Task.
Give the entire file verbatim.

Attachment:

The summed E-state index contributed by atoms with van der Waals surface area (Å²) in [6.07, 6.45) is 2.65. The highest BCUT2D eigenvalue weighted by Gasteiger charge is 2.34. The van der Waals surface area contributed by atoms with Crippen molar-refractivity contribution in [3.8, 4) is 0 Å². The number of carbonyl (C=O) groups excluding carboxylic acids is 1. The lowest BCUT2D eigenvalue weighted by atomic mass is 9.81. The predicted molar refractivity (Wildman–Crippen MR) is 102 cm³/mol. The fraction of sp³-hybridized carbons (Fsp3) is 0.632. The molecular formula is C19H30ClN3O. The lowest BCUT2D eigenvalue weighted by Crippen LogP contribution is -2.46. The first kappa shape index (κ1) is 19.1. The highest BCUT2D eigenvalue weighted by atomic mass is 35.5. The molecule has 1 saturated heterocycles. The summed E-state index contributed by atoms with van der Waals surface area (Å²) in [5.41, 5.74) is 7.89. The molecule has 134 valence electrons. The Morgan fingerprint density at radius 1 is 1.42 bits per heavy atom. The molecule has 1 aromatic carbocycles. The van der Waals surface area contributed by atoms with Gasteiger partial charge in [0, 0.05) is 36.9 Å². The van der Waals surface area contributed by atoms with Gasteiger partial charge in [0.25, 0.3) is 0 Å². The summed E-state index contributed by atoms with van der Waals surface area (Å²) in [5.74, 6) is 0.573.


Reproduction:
The summed E-state index contributed by atoms with van der Waals surface area (Å²) in [6.07, 6.45) is 2.65. The highest BCUT2D eigenvalue weighted by Gasteiger charge is 2.34. The van der Waals surface area contributed by atoms with Crippen molar-refractivity contribution in [3.8, 4) is 0 Å². The number of carbonyl (C=O) groups excluding carboxylic acids is 1. The lowest BCUT2D eigenvalue weighted by atomic mass is 9.81. The predicted molar refractivity (Wildman–Crippen MR) is 102 cm³/mol. The fraction of sp³-hybridized carbons (Fsp3) is 0.632. The molecular formula is C19H30ClN3O. The lowest BCUT2D eigenvalue weighted by Crippen LogP contribution is -2.46. The first kappa shape index (κ1) is 19.1. The highest BCUT2D eigenvalue weighted by atomic mass is 35.5. The molecule has 1 saturated heterocycles. The summed E-state index contributed by atoms with van der Waals surface area (Å²) in [5.41, 5.74) is 7.89. The molecule has 134 valence electrons. The Morgan fingerprint density at radius 1 is 1.42 bits per heavy atom. The molecule has 1 aromatic carbocycles. The van der Waals surface area contributed by atoms with Gasteiger partial charge in [0, 0.05) is 36.9 Å². The van der Waals surface area contributed by atoms with Gasteiger partial charge in [0.25, 0.3) is 0 Å². The summed E-state index contributed by atoms with van der Waals surface area (Å²) in [5.74, 6) is 0.573.